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'Salinger' gets the goods on an author's reclusive life

August 28, 2013|By David L. Ulin, Los Angeles Times Book Critic
  • J.D. Salinger sitting on his bed at home in 1968.
J.D. Salinger sitting on his bed at home in 1968. (The Story Factory )

When news emerged three years ago that filmmaker Shane Salerno and writer David Shields were working on a lengthy oral biography (with accompanying documentary) about J.D. Salinger, I assumed it would be all smoke and no fire. Salinger, after all, had gone to ground after the publication of his novella “Hapworth 16, 1924” in the June 19, 1965, issue of the New Yorker; even in the wake of his death, in January 2010 at age 91, his estate had preserved the silence of his final 45 years.

What had he been doing for all that time at his hilltop retreat in Cornish, N.H.? Writing, certainly: Witnesses, including his former lover Joyce Maynard and his daughter, Margaret, who published back-to-back memoirs in 1998 and 2000, had already told us that. But what, exactly, had he written? And how had he persevered?

The latter question is perhaps more essential in regard to Salinger than any other 20th century American writer, for in his four slim books — “The Catcher in the Rye,” “Nine Stories,” “Franny and Zooey” and “Raise High the Roof Beam, Carpenters and Seymour: An Introduction” — he sought to offer instructions for living, producing less stories per se than parables, or koans.

When Franny Glass, the youngest sibling in his fictional family of saints and martyrs, declares, “I used to hate myself so, when I was in a play, to be backstage after the play was over. All those egos running around feeling terribly charitable and warm,” she is speaking for Salinger, without question. But she is also sending a message he wants the rest of us to hear.

Salerno and Shields' book “Salinger,” it turns out, is an exploration of those messages, which Salinger seeded throughout his life and work. At nearly 700 pages, it's a bit of a shaggy monster, yet what may be most astonishing about it is its (largely) even tone.

The idea is to present a portrait of Salinger as both his own savior and something considerably darker; among its most troubling revelations is that Salinger pursued and even (in some cases) seduced teenage women; Maynard, who was 18 when he wooed her, was neither the first nor the last.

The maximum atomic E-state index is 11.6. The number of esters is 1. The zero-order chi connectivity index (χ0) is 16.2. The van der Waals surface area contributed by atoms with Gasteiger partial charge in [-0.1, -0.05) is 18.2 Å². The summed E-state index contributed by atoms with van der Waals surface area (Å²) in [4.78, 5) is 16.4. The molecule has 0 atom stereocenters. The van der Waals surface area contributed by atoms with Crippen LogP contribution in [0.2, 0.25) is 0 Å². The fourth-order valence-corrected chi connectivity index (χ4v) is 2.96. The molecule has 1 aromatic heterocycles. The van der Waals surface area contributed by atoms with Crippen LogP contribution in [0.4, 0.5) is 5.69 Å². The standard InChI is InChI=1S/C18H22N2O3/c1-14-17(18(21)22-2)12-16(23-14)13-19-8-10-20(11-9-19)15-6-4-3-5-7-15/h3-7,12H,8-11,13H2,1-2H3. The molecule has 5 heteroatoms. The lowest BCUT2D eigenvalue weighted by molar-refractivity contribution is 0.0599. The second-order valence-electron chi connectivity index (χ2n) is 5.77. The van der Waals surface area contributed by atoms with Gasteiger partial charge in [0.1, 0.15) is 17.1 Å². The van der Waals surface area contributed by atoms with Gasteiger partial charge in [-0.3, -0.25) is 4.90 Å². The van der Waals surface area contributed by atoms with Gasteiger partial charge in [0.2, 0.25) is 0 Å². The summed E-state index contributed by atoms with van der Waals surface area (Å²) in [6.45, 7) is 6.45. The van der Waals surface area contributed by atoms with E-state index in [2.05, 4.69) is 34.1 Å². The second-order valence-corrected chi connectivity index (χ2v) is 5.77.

The book has already been in the news for uncovering, in the closing pages, plans to publish five new volumes of Salinger's writing, beginning in 2015. It's a mark of Salerno and Shields' achievement, however, that this seems in the end beside the point. Of course, if there were work, it would emerge eventually, although I fear that may be a mixed blessing at best.

Don't get me wrong: I'd read a laundry list if Salinger had a hand in it, but in the last years before his retreat, his writing began to grow increasingly insular, as if, the authors suggest here, he were writing for an audience of one. “Hapworth” is, to be frank, a disaster, a 20,000-plus-word letter narrated by Seymour Glass, then 7, who famously kills himself at the end of the 1948 story “A Perfect Day for Bananafish.” Stilted, pedantic, it is, Shields observes, “dead on arrival — deliberately, angrily, fascinatingly so.”

The question is why — why Salinger deliberately set out to embrace anger and renunciation (or, perhaps, the Joycean trinity of “silence, exile and cunning”) and what this tells us about him not only as a writer but also as a human being.

“Salinger” argues that it begins and ends with World War II.

This is not a new theory; it was explored in Kenneth Slawenski's disappointing 2011 biography “J.D. Salinger: A Life,” which relies more on conjecture than reporting to make its case. But Salerno and Shields get the goods, digging up information on Salinger's war buddies, including Paul Fitzgerald, with whom he maintained a lifelong friendship and correspondence, and tracing the shattering sequence of his service on the battlefield, which began with D-Day and ended nine months later with the liberation of the concentration camp Kaufering IV.

“You can never really get the smell of burning flesh out of your nose entirely, no matter how long you live,” Salinger once told his daughter Margaret. In Europe, in summer 1945, he had a breakdown, and returned home with what we now would identify as post-traumatic stress disorder.

“He put his arms on the table and rested his head upon them,” Salinger writes in “For Esmé — With Love and Squalor,” a rare fictional evocation of his war experience. “He ached from head to foot, all zones of pain seemingly interdependent. He was rather like a Christmas tree whose lights, wired in series, must all go out if even one bulb is defective.”

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